THE REPUBLIC OF UGANDA
IN THE HIGH COURT OF UGANDA AT KAMPALA
CIVIL SUIT NO.1385/86
J. A OSMA……………………………………………………….…..PLAINTIFF
TRANSOCEAN (U) LTD……………………………………........DEFENDANT
BEFORE: The Hon. Mr. Justice G. M Okello
When this suit was called for hearing before me, Mr. Malinga for the Defendant raised a preliminary objection in point of law contending that the suit is time barred misconceived, bad in law and does not disclose a proper cause of action against the defendant and prayed that it should be rejected under O 7 r 11(d) of the CPR. The Defendant had raised this point under paragraph 4 of their W.S.D.
For the Plaintiff, Mr. Donge opposed the preliminary objection hence this ruling.
The principle applied in determining whether or not a plaint discloses a cause of action is that the court must look only at the Plaint. See Onesforo Bamuwayira and 2 others .vs. A.G (1973) HCB p.87; Nagoko .vs. Sir Charles Turyahamba and Anor (1976) HCB 99.
In the instant case the relevant parts of the pleadings are as follows:
3, Plaintiff’s action against the defendant is in detinue for the wrongful detention of his vehicle Dutsun Station wagon.
4. In late 1978 the Plaintiff imported a reconditioned Dutsun Station Wagon p.610 Engine number CLS.625367 Chassis number p.610—831976 from Yokohama Japan which vehicle arrived at the Port of Mombassa on or about 14th march 1979 as indicated in the defendant’s Cargo Dispatch Certificate referred to above an annexture ‘A.’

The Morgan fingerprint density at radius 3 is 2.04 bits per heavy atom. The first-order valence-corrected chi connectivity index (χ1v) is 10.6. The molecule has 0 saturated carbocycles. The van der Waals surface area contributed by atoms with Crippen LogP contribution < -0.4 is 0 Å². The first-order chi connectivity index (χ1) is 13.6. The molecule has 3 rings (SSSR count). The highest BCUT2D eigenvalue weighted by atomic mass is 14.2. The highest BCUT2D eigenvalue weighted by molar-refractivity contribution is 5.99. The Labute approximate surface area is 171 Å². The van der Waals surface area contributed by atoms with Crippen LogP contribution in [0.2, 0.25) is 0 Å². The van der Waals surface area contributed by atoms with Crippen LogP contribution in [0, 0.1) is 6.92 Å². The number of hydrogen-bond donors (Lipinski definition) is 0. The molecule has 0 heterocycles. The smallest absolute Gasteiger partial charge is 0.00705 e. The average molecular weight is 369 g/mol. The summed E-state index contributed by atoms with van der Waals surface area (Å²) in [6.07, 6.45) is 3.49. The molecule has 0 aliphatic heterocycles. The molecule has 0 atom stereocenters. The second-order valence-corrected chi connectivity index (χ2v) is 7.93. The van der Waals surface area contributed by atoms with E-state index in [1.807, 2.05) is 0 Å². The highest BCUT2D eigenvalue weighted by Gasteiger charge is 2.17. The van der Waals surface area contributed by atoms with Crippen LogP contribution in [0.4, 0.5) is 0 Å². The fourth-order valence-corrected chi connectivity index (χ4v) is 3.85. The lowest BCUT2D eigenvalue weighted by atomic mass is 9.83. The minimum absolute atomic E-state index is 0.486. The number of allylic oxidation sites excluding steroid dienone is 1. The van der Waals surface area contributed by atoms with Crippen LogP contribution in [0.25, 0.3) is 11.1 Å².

5. The said vehicle was cleared from the port of Mombassa by the defendant company and the vehicle arrived in Kampala on 10th September 1979 as per the defendant’s cargo Dispatch Certificate referred to above as annexture ‘A’.
6. To date the said vehicle has not been handed over to the plaintiff and no explanation offered to him despite the numerous efforts the plaintiff made to get his vehicle released,
7. Notice of Intention of begin the suit was served on the defendant on 29th July 1986”.
Paragraph 4 of the defendant’s W.S.D reads thus;-
“4. Without prejudice to the foregoing, the defendant shall aver that the suit is time barred, misconceived and bad in law, does riot disclose a proper cause of action against the defendant”.